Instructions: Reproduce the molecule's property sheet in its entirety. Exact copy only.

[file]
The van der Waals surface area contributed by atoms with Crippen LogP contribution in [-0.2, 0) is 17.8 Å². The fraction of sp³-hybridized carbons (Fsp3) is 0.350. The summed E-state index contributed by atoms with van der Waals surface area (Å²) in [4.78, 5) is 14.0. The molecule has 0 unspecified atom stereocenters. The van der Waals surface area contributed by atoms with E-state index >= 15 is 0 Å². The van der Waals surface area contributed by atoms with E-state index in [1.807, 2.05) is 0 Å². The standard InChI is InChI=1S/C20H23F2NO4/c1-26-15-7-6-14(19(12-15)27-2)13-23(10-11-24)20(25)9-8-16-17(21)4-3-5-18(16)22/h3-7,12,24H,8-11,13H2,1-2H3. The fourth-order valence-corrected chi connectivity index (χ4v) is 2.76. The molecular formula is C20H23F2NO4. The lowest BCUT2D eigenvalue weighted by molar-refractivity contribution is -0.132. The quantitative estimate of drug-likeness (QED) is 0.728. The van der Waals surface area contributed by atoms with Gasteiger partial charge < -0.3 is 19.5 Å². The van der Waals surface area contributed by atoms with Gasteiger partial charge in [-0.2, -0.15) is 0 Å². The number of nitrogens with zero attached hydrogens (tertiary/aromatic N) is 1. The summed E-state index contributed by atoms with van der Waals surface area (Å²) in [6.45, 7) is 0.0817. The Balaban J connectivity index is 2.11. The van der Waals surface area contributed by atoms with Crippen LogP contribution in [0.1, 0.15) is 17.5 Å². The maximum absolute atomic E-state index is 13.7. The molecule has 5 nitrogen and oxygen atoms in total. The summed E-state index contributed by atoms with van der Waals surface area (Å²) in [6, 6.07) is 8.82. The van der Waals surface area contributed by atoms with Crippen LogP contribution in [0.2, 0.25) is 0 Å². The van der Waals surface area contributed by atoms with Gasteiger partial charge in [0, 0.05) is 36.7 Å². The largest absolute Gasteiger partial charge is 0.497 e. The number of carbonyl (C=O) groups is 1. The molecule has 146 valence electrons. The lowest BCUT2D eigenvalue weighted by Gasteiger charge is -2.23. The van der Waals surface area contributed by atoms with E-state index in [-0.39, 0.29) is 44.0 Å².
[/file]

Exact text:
The van der Waals surface area contributed by atoms with Crippen LogP contribution in [-0.2, 0) is 17.8 Å². The fraction of sp³-hybridized carbons (Fsp3) is 0.350. The summed E-state index contributed by atoms with van der Waals surface area (Å²) in [4.78, 5) is 14.0. The molecule has 0 unspecified atom stereocenters. The van der Waals surface area contributed by atoms with E-state index >= 15 is 0 Å². The van der Waals surface area contributed by atoms with E-state index in [1.807, 2.05) is 0 Å². The standard InChI is InChI=1S/C20H23F2NO4/c1-26-15-7-6-14(19(12-15)27-2)13-23(10-11-24)20(25)9-8-16-17(21)4-3-5-18(16)22/h3-7,12,24H,8-11,13H2,1-2H3. The fourth-order valence-corrected chi connectivity index (χ4v) is 2.76. The molecular formula is C20H23F2NO4. The lowest BCUT2D eigenvalue weighted by molar-refractivity contribution is -0.132. The quantitative estimate of drug-likeness (QED) is 0.728. The van der Waals surface area contributed by atoms with Gasteiger partial charge < -0.3 is 19.5 Å². The van der Waals surface area contributed by atoms with Gasteiger partial charge in [-0.2, -0.15) is 0 Å². The number of nitrogens with zero attached hydrogens (tertiary/aromatic N) is 1. The summed E-state index contributed by atoms with van der Waals surface area (Å²) in [6.45, 7) is 0.0817. The Balaban J connectivity index is 2.11. The van der Waals surface area contributed by atoms with Crippen LogP contribution in [0.1, 0.15) is 17.5 Å². The maximum absolute atomic E-state index is 13.7. The molecule has 5 nitrogen and oxygen atoms in total. The summed E-state index contributed by atoms with van der Waals surface area (Å²) in [6, 6.07) is 8.82. The van der Waals surface area contributed by atoms with Crippen LogP contribution in [0.2, 0.25) is 0 Å². The van der Waals surface area contributed by atoms with Gasteiger partial charge in [0, 0.05) is 36.7 Å². The largest absolute Gasteiger partial charge is 0.497 e. The number of carbonyl (C=O) groups is 1. The molecule has 146 valence electrons. The lowest BCUT2D eigenvalue weighted by Gasteiger charge is -2.23. The van der Waals surface area contributed by atoms with E-state index in [-0.39, 0.29) is 44.0 Å².